Payday Loans
Lex Barker (1919-1973)

  1. Robert Mitchum, Out of the Past (UK: Build My Gallows High), 1947.   Author Daniel Mainwaring (aka Geoffrey Holmes) admitted much of Gallows was lifted from The Maltese Falcon. So, naturally, he wanted Sam Spade to play Jeff Bailey. But Humphrey Bogart passed (after Pat O’Brien), and Bailey went on to John Garfield, Dick Powell and on loan from Paramount, the future Tarzan… Mitchum made it a classic.
  2. Victor Mature, Samson and Delilah, 1949.     Here’s a review by Groucho Marx: “No picture can hold my interest where the leading man's bust is larger than the leading lady's!"  “Sexy Lexy” became the tenth Ape Man instead, making five junge movies: Tarzan’s Magic Fountain, 1949, to Tarzan and The She-Devil, 1953.  By 1957, he had fled in exile to Europe after Lana Turner divorced him - basically, for sexually abusing her daughter, Cheryl Crane, for three years from the age of ten. He was lucky… In 1958, at age 14,  Cheryl (or was it her mother?) killed Lana’s mobster lover, Johnny Stompanato, for assaulting Turner.  Or,was it Cheryl? In 1968, Shrouded in cover-up mystery, that affair.
  3. MacDonald Carey, Malaga (US: Fire Over Africa), 1953.    Arlene Dahl tells (almost) all. “First choices were Lex and I. But I was making another film at Paramount… and Lex had another film that he was doing with Sol Lesser. [Apparently she could not bring herself to say… Tarzan !] They didn’t want to wait for us.” Not to mention that they had divorced in 1952. Errol Flynn and Indian actress Nimmi had been first been suggested for Van and Joanna. The final couple, Carey and Maureen O’Hara, were previously teamed in Comanche Territory, 1949.
  4. Steve Reeves, Le fatiche di Ercole (US: Hercules), 1957.   Four years searlier, LA producer Edward Small had to give up his hurculean plans - with the 1948-1951 Tarzan. Rome producer Federico Teti picked up the pieces and an MGM pal tipped off former exhibitor Joseph E Levine about it. He saw it in Rome. And snapped “one of the worst pictures I ever saw” forf $120,000. “It had great appeal. There was a market for anything then.” Particularly the way Levine sold it on TV – and with unhseard of full-page ads in UK papers – and collected $1m in the opening ten days. Levine backed the sequel, Hercules Unchained, and used his riches well - making, for example, The Graduate.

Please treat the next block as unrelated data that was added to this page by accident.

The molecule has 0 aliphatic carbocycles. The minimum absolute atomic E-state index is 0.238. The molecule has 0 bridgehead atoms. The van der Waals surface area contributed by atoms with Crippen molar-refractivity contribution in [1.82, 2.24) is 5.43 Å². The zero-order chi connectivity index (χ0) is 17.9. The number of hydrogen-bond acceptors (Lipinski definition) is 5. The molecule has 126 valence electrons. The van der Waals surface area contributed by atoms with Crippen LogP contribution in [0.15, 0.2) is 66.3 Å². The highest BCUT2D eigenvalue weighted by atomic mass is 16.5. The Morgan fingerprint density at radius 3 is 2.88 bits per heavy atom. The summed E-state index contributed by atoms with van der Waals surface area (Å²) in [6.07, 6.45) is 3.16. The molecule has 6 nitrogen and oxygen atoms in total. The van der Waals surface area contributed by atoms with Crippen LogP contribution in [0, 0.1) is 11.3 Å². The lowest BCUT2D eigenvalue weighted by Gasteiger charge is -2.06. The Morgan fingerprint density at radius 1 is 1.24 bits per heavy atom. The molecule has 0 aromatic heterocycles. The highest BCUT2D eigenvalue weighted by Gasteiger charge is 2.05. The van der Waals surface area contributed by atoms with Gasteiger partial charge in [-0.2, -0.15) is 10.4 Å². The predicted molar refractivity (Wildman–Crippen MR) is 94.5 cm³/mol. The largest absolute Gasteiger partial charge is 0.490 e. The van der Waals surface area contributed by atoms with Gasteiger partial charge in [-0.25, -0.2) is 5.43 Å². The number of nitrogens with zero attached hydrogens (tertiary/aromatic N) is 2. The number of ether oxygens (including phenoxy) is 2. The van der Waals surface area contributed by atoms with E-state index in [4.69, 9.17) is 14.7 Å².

5. Stephen Boyd, Venere Imperiale/Imperial Venus, France-Italy, 1962.     Although planned for her since 1958, Gina Lollobrigida took exception  to “parochial casting” - ie no Americans! And no script in English! Yanks hardly suited the life and times of Napoleon's sister Pauline Borghese. Barker, the one American on board,  quit and sued La Lollo for saying how she had to restrain the Rome media from calling it ... Imperial Tarzan.
  6. Frederick Stafford, Furia à Bahia pour OSS 117 (US: OSS 117: Mission For A Killer), France-Italy, 1965.  Kerwin Matthews had become too expensive for French pockets after two OSS 117 films about Jean Bruce’s secret agent Hubert Bonisseur de La Bath. Réalisateur André Hunebelle (surprisingly aged, at 68, for modern spy romps) looked over other Americans moonlighting in Europe - Barker, Ken Clark, Richard Harrison, George Nader - and chose the wooden Frederick Stafford when Ray Danton was a better actor and Sean Flynn better looking. Certainly, the Czech-born Stafford was the only OSS 117 to work for Hitchcock - proving just as wooden in Topaze, 1969. And to think, Hitch once thought John Gavin wooden in Psycho.
     




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